Sea Slug by Jason Armstrong
Three more Marine Conservation Zones around Kent were designated in January 2016 following the Government's public consultation in early 2015.
The Swale, Dover to Deal, and Dover to Folkestone were among the Government's list of 23 sites which went through to designation in the second batch of designations, joining The Medway Estuary, Thanet Coast, and Folkestone Pomerania as Kent's official Marine Conservation Zones.
Kent Wildlife Trust was greatly heartened by the many members, volunteers and supporters who took the time to write a personally-worded letter to Defra in response to the second MCZ consultation, supporting the protection of the sites, and the completion of the entire marine protected area network as soon as possible. Defra's report on the consultation made a special mention of the support for Marine Conservation Zones by Kent residents.
The consultation documents listed many of Kent Wildlife Trust's Seasearch and Shoresearch surveys as having supplied data to support designation of these sites. Grateful thanks to all our marine survey volunteers whose efforts really make a difference.
Dive in from an aerial view of the region and explore the seabed in MCZs around Kent, Sussex, Hampshire and the Isle of Wight, with real video footage, 3D virtual dives and a submarine fly-through.
Marine Conservation Zones - a potted history
A national network of 127 Marine Conservation Zones was recommended to Government in 2011 for designation as Marine Conservation Zones under the Marine and Coastal Access Act 2009. These sites were carefully selected during a 2-year consultation process by four regional stakeholder groups containing representatives of all sea users.
A first batch of 27 Marine Conservation Zones (MCZs) was designated in November 2013, and this included three around Kent: The Medway Estuary, Thanet Coast, and Folkestone Pomerania.
A second batch of 23 MCZs was designated in January 2016, and this included another three around Kent: Dover to Deal, Dover to Folkestone and The Swale.
The Government has committed to designating one further batch of MCZs, in 2018, following another consultation in the summer of 2017.
We owe huge thanks to everyone who responded to the public consultations on the first and second batches of MCZs in 2013 and 2015, helping to secure the designation of 50 MCZs in total so far. These 50 sites fall well short of a full national network of sites, and we will need your help once again when the Government consults on the final batch in 2017.
Marine Conservation Zones around Kent:
Designated in 2013
Designated in 2016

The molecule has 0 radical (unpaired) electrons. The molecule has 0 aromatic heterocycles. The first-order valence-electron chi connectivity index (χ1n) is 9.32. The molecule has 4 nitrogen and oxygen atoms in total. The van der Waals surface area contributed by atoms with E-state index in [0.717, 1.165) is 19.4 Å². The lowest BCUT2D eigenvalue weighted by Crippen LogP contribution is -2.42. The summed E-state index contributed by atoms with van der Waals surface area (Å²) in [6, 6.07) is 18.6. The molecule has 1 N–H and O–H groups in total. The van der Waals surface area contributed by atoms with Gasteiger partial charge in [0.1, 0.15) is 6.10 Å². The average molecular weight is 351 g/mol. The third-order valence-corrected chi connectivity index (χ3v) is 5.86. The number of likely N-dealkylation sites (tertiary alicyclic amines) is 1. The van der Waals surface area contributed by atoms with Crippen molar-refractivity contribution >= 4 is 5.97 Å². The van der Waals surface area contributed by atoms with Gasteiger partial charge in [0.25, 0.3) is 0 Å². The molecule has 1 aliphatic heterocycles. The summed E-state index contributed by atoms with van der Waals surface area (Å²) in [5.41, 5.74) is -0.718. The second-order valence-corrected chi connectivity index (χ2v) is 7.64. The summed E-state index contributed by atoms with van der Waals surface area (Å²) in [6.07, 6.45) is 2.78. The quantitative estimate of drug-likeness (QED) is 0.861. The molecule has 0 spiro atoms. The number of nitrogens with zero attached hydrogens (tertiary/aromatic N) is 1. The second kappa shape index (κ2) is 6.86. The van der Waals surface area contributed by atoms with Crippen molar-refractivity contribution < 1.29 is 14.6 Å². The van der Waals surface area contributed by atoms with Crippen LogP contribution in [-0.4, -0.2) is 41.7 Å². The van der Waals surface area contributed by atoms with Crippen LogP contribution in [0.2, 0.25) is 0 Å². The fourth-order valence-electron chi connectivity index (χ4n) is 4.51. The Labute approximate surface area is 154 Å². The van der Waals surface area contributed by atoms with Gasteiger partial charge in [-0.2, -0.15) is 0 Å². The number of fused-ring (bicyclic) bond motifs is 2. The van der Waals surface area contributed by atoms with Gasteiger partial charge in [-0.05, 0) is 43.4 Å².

Dover to Deal
Dover to Folkestone
Recommended in 2011, but not yet progressed towards designation
Kentish Knock East
Decision deferred until 2018
The decision on Hythe Bay MCZ has been deferred until 2018, when we hope that the site will be designated and a suitable management solution reached, so that we can take proper care of the rare and very special wildlife in the Bay and ensure it can continue to underpin a healthy local fishery into the long-term future.
Kent Wildlife Trust will, of course, be working hard to secure designation and protection of all the MCZs around Kent that were recommended by the Balanced Seas’ Regional Stakeholder Group.
Marine Conservation Zones for southeast seas - a regional context
31 MCZs were recommended to Government in 2011 by representatives of all sea users in the South East. Of these, 9 were put forward by Government for designation in 2013 but only 7 were designated (in November 2013). The Stour and Orwell, Wight Barfleur Extension and East Meridian (West) recommended MCZs have all been deleted from the network, and a decision on Hythe Bay has been deferred.
Ten further MCZs around the SE were shortlisted as candidates for the second batch of designations, but only 7 were included in the 2015 consultation and went through to designation. This leaves 14 MCZs in the SE which were recommended by the Balanced Seas project with their future left hanging in the balance - they will not even be considered for possible designation until 2017.
Protected areas, including Marine Conservation Zones, form one of the most crucial tools for conserving marine wildlife.
Eleven key marine wildlife sites in our local Kent seas were identified as recommended Marine Conservation Zones, but their significance is not simply local: they form an important part of the national network of 127 recommended MCZs around England.
The Government made a commitment to establish a full network of protected areas by the end of 2012, but only 50 of the 127 recommended MCZs have so far been designated. These few scattered sites will not function as an ecological network.
Please lend your support to help us ensure a full network is designated by 2018. Support our national campaign for marine protected areas.
Watch the video clips to get a glimpse of what lives in our local recommended MCZs: